There are some few instances of men of sense, as well as family and fortune, who have been dupes and bubbles. Such an anaccountable itch of play has seized them, that they have sacrificed every thing to it, and have seemed wedded to seven's the main, and the odd trick. There is not a more me. lancholy object than a gentleman of sense thus in. fatuated. He makes himself and family a prey to a gang of villains more infamous than highwaymen; and perhaps when bis ruin is completed, he is glad to join with the very scoundrels that destroyed him, and live upon the spoil of others, whom he can draw into the same follies that proved so fatal to himself.

Here we may take a survey of the character of a sharper; and that he may have no room to complain of foul play, let us begin with his excellences. You will perhaps be startled, Mr. Town, when I mention the excellences of a sharper; but a gamester, who makes a decent figure in the world, must be endued with many amiable qualities, which wonld undoubtedly appear with great lustre, were they not eclipsed by the odious character affixed to his trade. In order to carry on the common business of his profession, he must be a man of quick and lively parts, attended with a stoical calmuess of temper, and a constant presence of mind. He must smile at the loss of thousands; and is not to be discomposed, though ruin stares him in the face. As he is to live among the great, he must not want politeness and affability; he must be submissive, but not servile; he must be master of an ingenuous liberal air, and have a seeming openness of behaviour.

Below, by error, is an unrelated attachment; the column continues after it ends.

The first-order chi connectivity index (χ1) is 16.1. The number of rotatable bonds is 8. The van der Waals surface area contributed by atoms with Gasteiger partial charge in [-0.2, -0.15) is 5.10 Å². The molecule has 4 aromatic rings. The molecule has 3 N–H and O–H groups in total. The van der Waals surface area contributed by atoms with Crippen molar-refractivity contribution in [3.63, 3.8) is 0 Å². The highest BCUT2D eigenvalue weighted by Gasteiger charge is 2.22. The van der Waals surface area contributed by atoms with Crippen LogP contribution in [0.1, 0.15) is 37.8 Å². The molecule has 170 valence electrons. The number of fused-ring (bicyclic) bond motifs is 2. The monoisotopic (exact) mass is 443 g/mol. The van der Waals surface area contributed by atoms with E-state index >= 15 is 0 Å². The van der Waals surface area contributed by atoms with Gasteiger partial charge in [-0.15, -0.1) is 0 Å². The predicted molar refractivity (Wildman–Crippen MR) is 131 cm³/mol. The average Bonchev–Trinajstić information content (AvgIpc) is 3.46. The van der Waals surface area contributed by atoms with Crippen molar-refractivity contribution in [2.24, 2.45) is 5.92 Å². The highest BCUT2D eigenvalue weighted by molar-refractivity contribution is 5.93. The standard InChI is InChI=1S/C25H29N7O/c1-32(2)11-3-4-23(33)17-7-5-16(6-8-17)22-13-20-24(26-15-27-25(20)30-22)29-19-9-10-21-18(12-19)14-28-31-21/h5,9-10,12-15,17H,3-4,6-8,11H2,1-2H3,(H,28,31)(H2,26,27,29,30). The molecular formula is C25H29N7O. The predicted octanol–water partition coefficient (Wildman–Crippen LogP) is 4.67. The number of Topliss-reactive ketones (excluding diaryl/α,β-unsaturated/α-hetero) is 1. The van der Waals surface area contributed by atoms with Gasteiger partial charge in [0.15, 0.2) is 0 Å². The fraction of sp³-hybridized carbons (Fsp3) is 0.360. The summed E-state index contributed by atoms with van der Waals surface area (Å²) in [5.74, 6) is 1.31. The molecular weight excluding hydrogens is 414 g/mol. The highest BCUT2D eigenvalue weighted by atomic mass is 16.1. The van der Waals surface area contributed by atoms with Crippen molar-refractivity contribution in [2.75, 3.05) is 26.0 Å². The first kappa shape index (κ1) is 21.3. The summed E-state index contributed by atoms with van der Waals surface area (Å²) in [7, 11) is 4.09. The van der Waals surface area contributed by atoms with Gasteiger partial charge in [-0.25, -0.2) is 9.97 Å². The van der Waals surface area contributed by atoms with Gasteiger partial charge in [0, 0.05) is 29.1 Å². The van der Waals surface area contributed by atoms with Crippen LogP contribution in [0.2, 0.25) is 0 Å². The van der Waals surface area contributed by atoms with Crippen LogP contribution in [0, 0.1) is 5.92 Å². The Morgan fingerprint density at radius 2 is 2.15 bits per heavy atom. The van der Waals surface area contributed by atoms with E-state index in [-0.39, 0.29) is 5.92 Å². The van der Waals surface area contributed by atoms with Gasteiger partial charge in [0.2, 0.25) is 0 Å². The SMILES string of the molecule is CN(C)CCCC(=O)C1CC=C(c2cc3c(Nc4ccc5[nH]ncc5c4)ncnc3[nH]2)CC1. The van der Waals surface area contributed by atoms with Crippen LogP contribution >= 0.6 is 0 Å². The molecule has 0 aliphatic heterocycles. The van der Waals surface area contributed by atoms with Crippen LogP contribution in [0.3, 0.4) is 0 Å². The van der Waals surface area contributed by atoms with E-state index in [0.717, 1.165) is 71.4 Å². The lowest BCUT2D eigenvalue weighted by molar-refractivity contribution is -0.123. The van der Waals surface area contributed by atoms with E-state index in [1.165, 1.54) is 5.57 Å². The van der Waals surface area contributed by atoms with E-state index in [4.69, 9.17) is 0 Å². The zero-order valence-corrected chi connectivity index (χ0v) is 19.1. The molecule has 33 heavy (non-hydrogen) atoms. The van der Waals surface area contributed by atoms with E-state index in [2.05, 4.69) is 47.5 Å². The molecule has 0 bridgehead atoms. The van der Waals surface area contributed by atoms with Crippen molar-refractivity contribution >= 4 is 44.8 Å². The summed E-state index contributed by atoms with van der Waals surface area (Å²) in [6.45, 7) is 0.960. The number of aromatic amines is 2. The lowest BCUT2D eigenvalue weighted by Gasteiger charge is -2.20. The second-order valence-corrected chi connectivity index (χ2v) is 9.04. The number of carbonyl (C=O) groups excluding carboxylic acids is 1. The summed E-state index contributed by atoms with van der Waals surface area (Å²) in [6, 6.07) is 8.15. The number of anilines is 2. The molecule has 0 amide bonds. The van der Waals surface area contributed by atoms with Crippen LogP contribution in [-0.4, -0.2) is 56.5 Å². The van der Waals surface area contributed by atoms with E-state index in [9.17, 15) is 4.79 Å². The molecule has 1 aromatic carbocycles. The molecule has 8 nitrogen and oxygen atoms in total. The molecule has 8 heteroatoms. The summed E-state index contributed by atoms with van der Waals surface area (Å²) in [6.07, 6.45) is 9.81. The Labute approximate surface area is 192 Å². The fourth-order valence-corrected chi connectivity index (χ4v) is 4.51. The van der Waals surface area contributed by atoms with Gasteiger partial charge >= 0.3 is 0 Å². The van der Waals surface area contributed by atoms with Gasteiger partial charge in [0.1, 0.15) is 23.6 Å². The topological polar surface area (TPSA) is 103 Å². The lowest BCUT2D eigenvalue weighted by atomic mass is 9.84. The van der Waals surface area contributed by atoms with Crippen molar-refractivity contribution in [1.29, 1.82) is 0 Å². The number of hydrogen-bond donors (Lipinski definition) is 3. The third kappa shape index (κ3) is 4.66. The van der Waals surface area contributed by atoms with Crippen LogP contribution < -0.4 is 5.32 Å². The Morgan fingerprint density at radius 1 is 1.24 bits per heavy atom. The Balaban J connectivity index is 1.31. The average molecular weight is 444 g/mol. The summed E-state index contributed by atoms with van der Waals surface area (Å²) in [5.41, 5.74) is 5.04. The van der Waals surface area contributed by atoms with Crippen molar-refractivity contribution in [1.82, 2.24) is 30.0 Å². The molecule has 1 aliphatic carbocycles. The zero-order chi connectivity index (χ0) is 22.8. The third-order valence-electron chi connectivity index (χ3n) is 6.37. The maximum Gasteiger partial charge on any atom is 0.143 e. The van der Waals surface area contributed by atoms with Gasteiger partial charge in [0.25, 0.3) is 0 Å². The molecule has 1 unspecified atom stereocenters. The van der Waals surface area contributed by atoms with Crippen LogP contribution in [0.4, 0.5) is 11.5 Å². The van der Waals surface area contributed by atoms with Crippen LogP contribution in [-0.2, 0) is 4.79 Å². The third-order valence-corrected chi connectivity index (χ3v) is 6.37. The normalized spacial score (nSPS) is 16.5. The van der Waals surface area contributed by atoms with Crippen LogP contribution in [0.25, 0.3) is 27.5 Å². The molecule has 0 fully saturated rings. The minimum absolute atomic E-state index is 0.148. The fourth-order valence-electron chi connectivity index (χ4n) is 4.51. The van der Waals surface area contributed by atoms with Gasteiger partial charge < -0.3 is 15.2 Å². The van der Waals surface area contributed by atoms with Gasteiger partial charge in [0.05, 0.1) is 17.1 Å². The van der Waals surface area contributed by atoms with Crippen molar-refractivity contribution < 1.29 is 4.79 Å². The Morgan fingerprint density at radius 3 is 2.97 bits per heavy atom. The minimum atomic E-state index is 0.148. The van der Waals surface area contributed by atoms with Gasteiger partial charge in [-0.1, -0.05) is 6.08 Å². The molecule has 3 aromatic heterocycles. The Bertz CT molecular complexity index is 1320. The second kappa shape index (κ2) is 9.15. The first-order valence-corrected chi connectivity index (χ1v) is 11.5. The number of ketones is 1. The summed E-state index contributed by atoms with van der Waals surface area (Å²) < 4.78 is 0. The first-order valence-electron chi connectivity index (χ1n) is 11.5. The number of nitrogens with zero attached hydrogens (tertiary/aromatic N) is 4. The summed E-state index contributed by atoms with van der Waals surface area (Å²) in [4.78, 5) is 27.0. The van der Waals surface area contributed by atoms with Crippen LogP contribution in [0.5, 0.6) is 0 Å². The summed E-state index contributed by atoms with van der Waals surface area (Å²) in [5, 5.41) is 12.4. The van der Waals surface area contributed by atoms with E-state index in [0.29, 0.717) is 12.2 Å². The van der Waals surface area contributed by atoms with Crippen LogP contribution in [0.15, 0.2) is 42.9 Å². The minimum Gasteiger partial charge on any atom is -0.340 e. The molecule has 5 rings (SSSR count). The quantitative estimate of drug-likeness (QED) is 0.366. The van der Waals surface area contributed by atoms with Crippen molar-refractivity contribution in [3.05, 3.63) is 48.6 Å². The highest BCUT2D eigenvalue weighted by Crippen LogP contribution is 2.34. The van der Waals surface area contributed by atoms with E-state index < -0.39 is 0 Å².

These must be the chief accomplishments of our hero : but, lest I should be accused of giving too favourable a likeness of him, now we have seen bis outside, let us take a view of his heart. There we shall find avarice the mainspring that moves the whole machine. Every gamester is eaten up with avarice; and when this passion is in full force, it is more strongly predominant than any other. It conquers even lust; and conquers it more effectually than age. At sixty we look at a fine woman with pleasure, but when cards and dice have engrossed our attention, women and all their charms are slighted at five-and-twenty. A thorough gamester renounces Venus and Cupid for Plutus and Ames-ace, and owns no mistress of his heart except the queen of Trumps. His insatiable avarice can only be gratified by hypocrisy ; so that all those specious virtues already mentioned, and which, if real, might be turned to the benefit of mankind, must be directed in a gamester towards the destruction of his fellow-creatures. His quick and lively parts serve only to instruct and assist him in the most dexterous method of packing the cards and cogging the dice; his fortitude, which enables him to lose thousands without emotion, must often be practised against the stings and reproaches of his own conscience, and his liberal deportment and affeeted openness is a specious veil to recommend and conceal the blackest villany.